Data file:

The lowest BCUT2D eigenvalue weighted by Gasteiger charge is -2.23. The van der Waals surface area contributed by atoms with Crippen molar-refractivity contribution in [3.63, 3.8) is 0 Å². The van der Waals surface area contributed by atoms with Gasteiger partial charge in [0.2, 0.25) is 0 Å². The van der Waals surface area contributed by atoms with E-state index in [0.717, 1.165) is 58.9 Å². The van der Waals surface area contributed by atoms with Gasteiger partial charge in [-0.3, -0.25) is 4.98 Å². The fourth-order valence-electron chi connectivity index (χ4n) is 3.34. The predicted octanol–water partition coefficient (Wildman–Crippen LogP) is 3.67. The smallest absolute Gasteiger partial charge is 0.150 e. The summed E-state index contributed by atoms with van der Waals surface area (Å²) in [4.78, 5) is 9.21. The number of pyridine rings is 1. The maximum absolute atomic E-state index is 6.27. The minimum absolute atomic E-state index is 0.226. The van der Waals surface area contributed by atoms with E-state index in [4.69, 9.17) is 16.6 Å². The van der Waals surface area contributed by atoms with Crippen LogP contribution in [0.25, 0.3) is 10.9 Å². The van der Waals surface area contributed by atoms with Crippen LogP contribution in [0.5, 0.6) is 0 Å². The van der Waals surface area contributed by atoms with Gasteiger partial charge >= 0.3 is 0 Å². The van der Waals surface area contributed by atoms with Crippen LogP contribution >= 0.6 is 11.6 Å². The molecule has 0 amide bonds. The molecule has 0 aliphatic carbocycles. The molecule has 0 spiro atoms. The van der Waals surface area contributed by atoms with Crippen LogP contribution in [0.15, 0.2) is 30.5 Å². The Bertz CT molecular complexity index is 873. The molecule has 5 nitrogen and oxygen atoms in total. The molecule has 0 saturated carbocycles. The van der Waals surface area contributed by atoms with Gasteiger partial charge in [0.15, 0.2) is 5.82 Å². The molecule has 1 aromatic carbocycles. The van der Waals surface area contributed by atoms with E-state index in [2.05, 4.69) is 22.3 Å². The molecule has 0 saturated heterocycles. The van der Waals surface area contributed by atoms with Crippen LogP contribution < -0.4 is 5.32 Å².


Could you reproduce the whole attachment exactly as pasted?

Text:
The lowest BCUT2D eigenvalue weighted by Gasteiger charge is -2.23. The van der Waals surface area contributed by atoms with Crippen molar-refractivity contribution in [3.63, 3.8) is 0 Å². The van der Waals surface area contributed by atoms with Gasteiger partial charge in [0.2, 0.25) is 0 Å². The van der Waals surface area contributed by atoms with E-state index in [0.717, 1.165) is 58.9 Å². The van der Waals surface area contributed by atoms with Gasteiger partial charge in [-0.3, -0.25) is 4.98 Å². The fourth-order valence-electron chi connectivity index (χ4n) is 3.34. The predicted octanol–water partition coefficient (Wildman–Crippen LogP) is 3.67. The smallest absolute Gasteiger partial charge is 0.150 e. The summed E-state index contributed by atoms with van der Waals surface area (Å²) in [4.78, 5) is 9.21. The number of pyridine rings is 1. The maximum absolute atomic E-state index is 6.27. The minimum absolute atomic E-state index is 0.226. The van der Waals surface area contributed by atoms with E-state index in [4.69, 9.17) is 16.6 Å². The van der Waals surface area contributed by atoms with Crippen LogP contribution in [0.25, 0.3) is 10.9 Å². The van der Waals surface area contributed by atoms with Crippen LogP contribution in [0.5, 0.6) is 0 Å². The van der Waals surface area contributed by atoms with Gasteiger partial charge >= 0.3 is 0 Å². The van der Waals surface area contributed by atoms with Crippen LogP contribution >= 0.6 is 11.6 Å². The molecule has 0 amide bonds. The molecule has 0 aliphatic carbocycles. The molecule has 0 spiro atoms. The van der Waals surface area contributed by atoms with Crippen LogP contribution in [0.15, 0.2) is 30.5 Å². The Bertz CT molecular complexity index is 873. The molecule has 5 nitrogen and oxygen atoms in total. The molecule has 0 saturated carbocycles. The van der Waals surface area contributed by atoms with Gasteiger partial charge in [0.15, 0.2) is 5.82 Å². The molecule has 1 aromatic carbocycles. The van der Waals surface area contributed by atoms with E-state index in [2.05, 4.69) is 22.3 Å². The molecule has 0 saturated heterocycles. The van der Waals surface area contributed by atoms with Crippen LogP contribution < -0.4 is 5.32 Å².